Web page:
Prove that if a series of complex numbers $\displaystyle\sum_{n\in{\bf Z}_{\ge0}}c_{n}$ converges to $s$ then we have $\displaystyle\sum_{n\in{\bf Z}_{\ge0}}c_{n}$ is Cesàro summable to $s$ .

My attempt:

Define $s_{j}=\displaystyle\sum_{n=0}^{j}c_{n}$ for all $j\in{\bf N}_{\ge 0}$ , then by assumption to give $\displaystyle\lim_{j\rightarrow\infty}s_{j}=s.$ Hence , given $\varepsilon>0$ , we find some integer $N_{1}>0$ such that $|s_{j}-s|<\displaystyle\varepsilon~$ provided that $j\ge N_{1}$ . Now , apply the Archimedean principle to pick a large enough $N_{2}>0$ such that $$\frac{1}{N_{2}}\sum_{j=0}^{N_{1}}|s_{j}-s|<\varepsilon$$for $N_{2}>N_{1}~.$ For each $N> N_{2} $ , one has \begin{align} \bigg|\frac{1}{N}\sum_{j=0}^{N-1}s_{j}-~s\bigg|&=\bigg|\frac{1}{N}\sum_{j=0}^{N-1}(s_{j}-\frac{N}{N}s)\bigg|\\ &\le\frac{1}{N}\sum_{j=0}^{N-1}|s_{j}-s|\\ &=\frac{1}{N}\sum_{j=0}^{N_{1}}|s_{j}-s|+\frac{1}{N}\sum_{j=N_{1}+1}^{N-1}|s_{j}-s|\\ &\le\frac{1}{N}\cdot N\varepsilon+\frac{1}{N}(N-N_{1}-1)\varepsilon\\ &<\varepsilon+\varepsilon\\ &=2\varepsilon \end{align}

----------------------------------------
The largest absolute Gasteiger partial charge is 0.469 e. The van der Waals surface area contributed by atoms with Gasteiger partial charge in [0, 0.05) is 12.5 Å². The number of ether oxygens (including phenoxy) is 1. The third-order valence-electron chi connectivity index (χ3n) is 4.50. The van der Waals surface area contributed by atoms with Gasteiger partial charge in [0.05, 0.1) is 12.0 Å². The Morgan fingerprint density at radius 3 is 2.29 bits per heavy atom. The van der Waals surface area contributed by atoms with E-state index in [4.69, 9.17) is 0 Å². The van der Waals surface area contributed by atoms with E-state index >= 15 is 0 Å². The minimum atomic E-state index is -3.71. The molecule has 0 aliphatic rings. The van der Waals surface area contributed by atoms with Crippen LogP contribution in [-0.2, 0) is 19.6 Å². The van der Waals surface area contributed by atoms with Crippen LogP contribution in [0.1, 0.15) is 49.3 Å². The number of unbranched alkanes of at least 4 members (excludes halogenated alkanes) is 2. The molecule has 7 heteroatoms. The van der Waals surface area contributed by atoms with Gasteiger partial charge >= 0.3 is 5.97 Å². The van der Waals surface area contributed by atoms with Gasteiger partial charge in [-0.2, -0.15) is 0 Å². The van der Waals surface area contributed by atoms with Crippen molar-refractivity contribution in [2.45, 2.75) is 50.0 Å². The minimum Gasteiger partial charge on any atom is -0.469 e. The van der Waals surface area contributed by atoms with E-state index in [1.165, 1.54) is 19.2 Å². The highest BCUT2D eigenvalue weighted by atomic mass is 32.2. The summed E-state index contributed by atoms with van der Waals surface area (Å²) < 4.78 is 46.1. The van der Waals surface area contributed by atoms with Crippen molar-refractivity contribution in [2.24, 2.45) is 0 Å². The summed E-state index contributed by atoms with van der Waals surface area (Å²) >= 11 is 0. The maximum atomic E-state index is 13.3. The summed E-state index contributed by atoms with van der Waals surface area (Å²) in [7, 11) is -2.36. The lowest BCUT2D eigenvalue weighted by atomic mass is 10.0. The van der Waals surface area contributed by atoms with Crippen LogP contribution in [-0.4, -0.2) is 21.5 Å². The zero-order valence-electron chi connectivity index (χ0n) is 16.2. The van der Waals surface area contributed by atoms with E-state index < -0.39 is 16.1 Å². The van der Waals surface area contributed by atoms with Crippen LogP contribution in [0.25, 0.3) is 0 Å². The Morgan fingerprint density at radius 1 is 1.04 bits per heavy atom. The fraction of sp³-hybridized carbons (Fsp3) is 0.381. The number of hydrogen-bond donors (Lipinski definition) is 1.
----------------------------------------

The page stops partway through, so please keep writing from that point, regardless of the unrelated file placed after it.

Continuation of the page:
Then our conclusion follows by the arbitrariness of $\varepsilon>0$ .

If my working is valid then I obtain a consequence that there is no difference of the prove between real numbers and complex numbers , basically . Did I mistake something ? Any comment or valuable suggestion I will be grateful .

  • 1
    $\begingroup$ Your argument seems valid. And yes, there is no difference between real numbers and complex numbers. The same proof works in $\mathbb{R}^d$ for any $d \geq 1$. $\endgroup$ – Sangchul Lee Mar 26 '18 at 14:21

Your Answer

By clicking “Post Your Answer”, you agree to our terms of service, privacy policy and cookie policy

Browse other questions tagged or ask your own question.